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Is your summertime fun in the sun taking a toll on your hair? From color fading to turning once-healthy hair into a dull, dry mess, too much sun leads to lots of bad hair days. Add in exposure to chlorine and saltwater and your hair needs some rehab, stat! We’ve got the solutions to bring your hair back from the brink!
Few things can be as enjoyable as a warm, sunny summer day spent outdoors. But as nice as a sunny day makes us feel, too much sun exposure can be nearly as bad for hair as it is for skin!
When sunlight hits hair, it immediately begins breaking down hair’s protective layer, the cuticle. Think of this layer like shingles on a roof; what happens when the shingles degrade? Your roof lets unwanted substances (like water) in, and damage occurs.
As the sun breaks down hair’s cuticle layer, it exposes the more delicate inner portion of the hair, which is even more vulnerable to damage, including protein breakdown (hair is mostly composed of dead proteins) and color loss, whether hair is dyed or not.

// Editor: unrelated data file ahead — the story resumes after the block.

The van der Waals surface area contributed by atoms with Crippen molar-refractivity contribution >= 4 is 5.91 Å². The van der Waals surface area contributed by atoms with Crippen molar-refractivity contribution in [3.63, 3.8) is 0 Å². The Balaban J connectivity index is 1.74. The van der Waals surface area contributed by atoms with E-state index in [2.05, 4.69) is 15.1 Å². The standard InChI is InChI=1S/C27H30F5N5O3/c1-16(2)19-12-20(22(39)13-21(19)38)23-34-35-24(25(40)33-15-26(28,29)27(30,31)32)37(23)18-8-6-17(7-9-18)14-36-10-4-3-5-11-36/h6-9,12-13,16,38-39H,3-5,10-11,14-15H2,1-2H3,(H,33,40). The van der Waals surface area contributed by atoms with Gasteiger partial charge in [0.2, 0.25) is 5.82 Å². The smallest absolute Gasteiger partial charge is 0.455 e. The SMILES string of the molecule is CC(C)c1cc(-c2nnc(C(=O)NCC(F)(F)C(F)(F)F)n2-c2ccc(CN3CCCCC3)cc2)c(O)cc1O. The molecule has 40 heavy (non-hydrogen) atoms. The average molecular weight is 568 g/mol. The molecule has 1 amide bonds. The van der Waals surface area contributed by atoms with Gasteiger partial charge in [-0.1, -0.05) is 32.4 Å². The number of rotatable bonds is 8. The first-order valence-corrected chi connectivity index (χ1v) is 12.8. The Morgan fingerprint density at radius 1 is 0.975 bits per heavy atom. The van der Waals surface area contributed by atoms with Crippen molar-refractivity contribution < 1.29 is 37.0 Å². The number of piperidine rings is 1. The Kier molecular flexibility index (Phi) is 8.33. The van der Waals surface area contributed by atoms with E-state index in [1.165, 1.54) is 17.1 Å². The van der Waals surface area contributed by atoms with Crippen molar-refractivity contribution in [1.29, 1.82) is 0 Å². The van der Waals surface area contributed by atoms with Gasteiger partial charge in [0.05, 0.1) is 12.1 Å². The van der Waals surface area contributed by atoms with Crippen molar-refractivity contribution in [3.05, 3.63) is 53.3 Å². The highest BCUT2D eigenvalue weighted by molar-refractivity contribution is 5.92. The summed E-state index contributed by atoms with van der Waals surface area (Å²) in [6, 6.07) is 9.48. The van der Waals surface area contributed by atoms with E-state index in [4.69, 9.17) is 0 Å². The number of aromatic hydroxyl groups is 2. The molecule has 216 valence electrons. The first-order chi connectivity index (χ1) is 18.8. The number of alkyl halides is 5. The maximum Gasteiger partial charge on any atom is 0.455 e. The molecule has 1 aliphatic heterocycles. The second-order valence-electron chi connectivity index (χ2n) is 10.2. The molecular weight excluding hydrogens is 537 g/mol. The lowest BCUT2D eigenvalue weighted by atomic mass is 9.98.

With repeated, ongoing exposure to UVA and UVB radiation from the sun, your hair gradually becomes weaker, breaks easily, and its texture changes from silky-smooth to dry and rough.
It’s even worse if you dye or highlight your hair! Hair color fades due to oxidation brought on by sun exposure, so gray hair can become “bleached”, silver-white hair can take on a brassy or yellowish tinge, reds lose their vibrancy, brunette hair goes drab, and hair becomes dry, frizzy, and generally a lot less manageable from the cascade of damage. A hat is looking pretty good right about now!
Chlorine is an effective disinfectant necessary to keep swimming pool water clean, but it does a number on skin, eyes, and especially hair that’s not protected by a silicone-based product (see recommended options below) or a swim cap.